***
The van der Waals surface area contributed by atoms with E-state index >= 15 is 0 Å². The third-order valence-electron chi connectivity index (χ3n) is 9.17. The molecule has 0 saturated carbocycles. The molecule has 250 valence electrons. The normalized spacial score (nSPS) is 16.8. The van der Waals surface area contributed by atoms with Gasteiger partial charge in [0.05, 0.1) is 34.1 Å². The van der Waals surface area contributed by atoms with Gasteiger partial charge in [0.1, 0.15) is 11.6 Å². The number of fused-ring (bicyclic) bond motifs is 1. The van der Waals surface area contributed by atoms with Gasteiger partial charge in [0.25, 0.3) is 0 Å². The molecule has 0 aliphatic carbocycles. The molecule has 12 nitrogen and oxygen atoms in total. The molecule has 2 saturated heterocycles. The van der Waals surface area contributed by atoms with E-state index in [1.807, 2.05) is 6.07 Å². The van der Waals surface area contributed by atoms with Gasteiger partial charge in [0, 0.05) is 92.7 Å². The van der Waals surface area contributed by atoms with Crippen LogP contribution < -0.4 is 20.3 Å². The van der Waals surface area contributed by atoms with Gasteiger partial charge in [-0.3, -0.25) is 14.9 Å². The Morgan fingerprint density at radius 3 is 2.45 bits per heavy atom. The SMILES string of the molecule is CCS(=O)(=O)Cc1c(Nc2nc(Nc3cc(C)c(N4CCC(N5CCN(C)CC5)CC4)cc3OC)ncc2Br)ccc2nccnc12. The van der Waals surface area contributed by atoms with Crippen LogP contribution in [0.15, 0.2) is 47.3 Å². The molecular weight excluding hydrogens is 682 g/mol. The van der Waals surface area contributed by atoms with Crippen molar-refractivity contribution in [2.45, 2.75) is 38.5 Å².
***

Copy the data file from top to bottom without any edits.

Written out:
The van der Waals surface area contributed by atoms with E-state index >= 15 is 0 Å². The third-order valence-electron chi connectivity index (χ3n) is 9.17. The molecule has 0 saturated carbocycles. The molecule has 250 valence electrons. The normalized spacial score (nSPS) is 16.8. The van der Waals surface area contributed by atoms with Gasteiger partial charge in [0.05, 0.1) is 34.1 Å². The van der Waals surface area contributed by atoms with Gasteiger partial charge in [0.1, 0.15) is 11.6 Å². The number of fused-ring (bicyclic) bond motifs is 1. The van der Waals surface area contributed by atoms with Gasteiger partial charge in [0.25, 0.3) is 0 Å². The molecule has 0 aliphatic carbocycles. The molecule has 12 nitrogen and oxygen atoms in total. The molecule has 2 saturated heterocycles. The van der Waals surface area contributed by atoms with E-state index in [1.807, 2.05) is 6.07 Å². The van der Waals surface area contributed by atoms with Gasteiger partial charge in [0, 0.05) is 92.7 Å². The van der Waals surface area contributed by atoms with Crippen LogP contribution < -0.4 is 20.3 Å². The van der Waals surface area contributed by atoms with Gasteiger partial charge in [-0.3, -0.25) is 14.9 Å². The Morgan fingerprint density at radius 3 is 2.45 bits per heavy atom. The SMILES string of the molecule is CCS(=O)(=O)Cc1c(Nc2nc(Nc3cc(C)c(N4CCC(N5CCN(C)CC5)CC4)cc3OC)ncc2Br)ccc2nccnc12. The van der Waals surface area contributed by atoms with Crippen LogP contribution in [0.15, 0.2) is 47.3 Å². The molecular weight excluding hydrogens is 682 g/mol. The van der Waals surface area contributed by atoms with Crippen molar-refractivity contribution in [2.45, 2.75) is 38.5 Å².